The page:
Home prices continued to rise in December but at a much slower pace than in previous months.
On an adjusted basis, home prices increased 0.3% month-over-month and were up 4.7% compared with December 2017, according to the S&P CoreLogic Case-Shiller home price index.
The index’s 10-city and 20-city composites each posted 0.2% month-over-month increase.
Looking at home price growth year-over-year, however, reveals slowing appreciation: The 10-city composite was up 3.8%, down from 4.2% in November.
The 20-city composite posted a 4.2% year-over-year gain, down from 4.6%.
Without seasonal adjustment, U.S. home price decreased 0.1% in December compared with November.
The 10-city and 20-city composites each decreased 0.2% for the month.
Las Vegas, Phoenix and Atlanta reported the highest year-over-year gains among the 20 cities.
In December, Las Vegas led the way with an 11.4% year-over-year price increase, followed by Phoenix at 8.0% and Atlanta at 5.9%.
“The annual rate of price increases continues to fall,” says David M. Blitzer, managing director and chairman of the index committee at S&P Dow Jones Indices, in a statement. “Even at the reduced pace of 4.7% per year, home prices continue to outpace wage gains of 3.5% to 4% and inflation of about 2%.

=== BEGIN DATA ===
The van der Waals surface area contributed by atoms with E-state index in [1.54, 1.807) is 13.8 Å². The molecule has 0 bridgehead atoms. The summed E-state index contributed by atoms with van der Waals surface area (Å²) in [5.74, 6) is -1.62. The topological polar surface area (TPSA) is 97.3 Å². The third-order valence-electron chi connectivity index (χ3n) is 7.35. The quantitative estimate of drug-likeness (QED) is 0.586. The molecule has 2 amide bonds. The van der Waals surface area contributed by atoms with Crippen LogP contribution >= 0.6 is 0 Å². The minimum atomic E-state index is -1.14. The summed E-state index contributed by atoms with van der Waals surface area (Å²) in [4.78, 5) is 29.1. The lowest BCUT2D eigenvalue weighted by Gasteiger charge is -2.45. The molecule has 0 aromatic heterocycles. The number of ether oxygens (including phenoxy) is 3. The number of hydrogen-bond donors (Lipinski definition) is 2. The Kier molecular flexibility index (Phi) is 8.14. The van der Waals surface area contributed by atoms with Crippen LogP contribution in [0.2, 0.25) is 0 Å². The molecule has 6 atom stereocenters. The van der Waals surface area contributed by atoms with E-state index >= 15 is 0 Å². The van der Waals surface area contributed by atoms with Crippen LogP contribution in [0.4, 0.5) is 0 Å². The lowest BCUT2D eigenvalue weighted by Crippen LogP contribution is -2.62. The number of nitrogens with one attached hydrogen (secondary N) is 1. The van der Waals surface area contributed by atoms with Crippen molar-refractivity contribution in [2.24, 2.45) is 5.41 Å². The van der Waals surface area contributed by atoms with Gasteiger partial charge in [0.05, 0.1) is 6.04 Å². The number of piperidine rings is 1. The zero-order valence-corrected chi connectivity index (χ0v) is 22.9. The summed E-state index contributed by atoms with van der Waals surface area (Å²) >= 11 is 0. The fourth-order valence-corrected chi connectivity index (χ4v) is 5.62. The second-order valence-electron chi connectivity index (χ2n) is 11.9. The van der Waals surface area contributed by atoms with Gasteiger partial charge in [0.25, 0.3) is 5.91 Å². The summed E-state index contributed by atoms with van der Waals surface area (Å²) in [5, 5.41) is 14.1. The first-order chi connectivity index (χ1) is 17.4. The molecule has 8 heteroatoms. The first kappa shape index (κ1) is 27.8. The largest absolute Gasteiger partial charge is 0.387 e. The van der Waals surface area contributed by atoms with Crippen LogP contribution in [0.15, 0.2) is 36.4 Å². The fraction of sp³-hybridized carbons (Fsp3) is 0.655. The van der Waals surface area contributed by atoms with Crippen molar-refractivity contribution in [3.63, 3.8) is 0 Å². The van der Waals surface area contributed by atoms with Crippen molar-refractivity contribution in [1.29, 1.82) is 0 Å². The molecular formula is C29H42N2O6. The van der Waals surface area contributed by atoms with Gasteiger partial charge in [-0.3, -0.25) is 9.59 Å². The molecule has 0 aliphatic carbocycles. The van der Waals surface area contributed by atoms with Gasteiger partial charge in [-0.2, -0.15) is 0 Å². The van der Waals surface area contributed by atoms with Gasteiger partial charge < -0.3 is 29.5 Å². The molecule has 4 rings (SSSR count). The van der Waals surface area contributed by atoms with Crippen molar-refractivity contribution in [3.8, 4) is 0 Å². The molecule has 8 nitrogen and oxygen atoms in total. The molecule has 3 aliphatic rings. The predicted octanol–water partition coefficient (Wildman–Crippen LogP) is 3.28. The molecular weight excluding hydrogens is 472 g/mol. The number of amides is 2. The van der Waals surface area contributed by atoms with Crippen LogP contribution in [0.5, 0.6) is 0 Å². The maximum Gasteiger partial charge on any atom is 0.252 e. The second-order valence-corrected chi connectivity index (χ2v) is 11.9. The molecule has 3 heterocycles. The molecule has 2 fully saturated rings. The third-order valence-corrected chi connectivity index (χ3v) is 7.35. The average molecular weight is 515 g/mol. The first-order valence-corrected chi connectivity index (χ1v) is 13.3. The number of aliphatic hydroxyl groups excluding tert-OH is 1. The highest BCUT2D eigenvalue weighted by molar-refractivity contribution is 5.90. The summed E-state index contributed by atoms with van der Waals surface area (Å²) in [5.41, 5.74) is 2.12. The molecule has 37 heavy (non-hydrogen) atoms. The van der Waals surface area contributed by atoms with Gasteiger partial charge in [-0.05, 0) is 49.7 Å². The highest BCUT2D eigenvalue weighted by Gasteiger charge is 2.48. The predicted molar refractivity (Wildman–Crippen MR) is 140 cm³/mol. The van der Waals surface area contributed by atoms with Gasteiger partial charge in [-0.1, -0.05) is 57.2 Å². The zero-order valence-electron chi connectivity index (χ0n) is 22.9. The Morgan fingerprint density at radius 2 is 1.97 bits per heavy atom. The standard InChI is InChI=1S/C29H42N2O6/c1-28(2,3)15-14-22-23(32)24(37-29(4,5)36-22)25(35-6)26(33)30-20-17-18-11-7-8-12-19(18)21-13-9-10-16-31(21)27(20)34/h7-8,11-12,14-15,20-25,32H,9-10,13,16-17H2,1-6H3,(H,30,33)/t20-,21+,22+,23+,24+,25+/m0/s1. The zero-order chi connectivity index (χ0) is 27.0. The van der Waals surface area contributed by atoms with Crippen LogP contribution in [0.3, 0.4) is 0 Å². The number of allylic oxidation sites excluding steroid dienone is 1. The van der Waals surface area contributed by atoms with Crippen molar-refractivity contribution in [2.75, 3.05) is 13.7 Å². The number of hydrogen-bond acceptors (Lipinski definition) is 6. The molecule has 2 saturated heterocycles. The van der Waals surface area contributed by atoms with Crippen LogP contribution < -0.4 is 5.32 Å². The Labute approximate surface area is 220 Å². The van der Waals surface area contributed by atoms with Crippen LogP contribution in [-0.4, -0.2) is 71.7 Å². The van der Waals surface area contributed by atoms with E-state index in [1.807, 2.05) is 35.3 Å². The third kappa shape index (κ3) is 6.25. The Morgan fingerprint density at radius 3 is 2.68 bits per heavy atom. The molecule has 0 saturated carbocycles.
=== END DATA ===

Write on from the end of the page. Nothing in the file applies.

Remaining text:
“A decline in interest rates in the fourth quarter was not enough to offset the impact of rising prices on home sales,” Blitzer adds. “The monthly number of existing single family homes sold dropped throughout 2018, reaching an annual rate of 4.45 million in December. The 2018 full year sales pace was 4.74 million.”
As far as home prices go, “regional patterns continue to shift,” Blitzer says.
“Seattle and Portland experienced the fastest price increases of any city from late 2016 to the spring of 2018,” he says. “In December, they ranked 11th and 16th.”
“Currently, the cities with the fastest price increases are Las Vegas and Phoenix,” he adds. “These are a reminder of how prices rose and collapsed in the financial crisis 12 years ago. Despite their recent gains, Las Vegas and Phoenix are the furthest below their 2006 peaks of any city followed in the S&P CoreLogic Case-Shiller Indices.”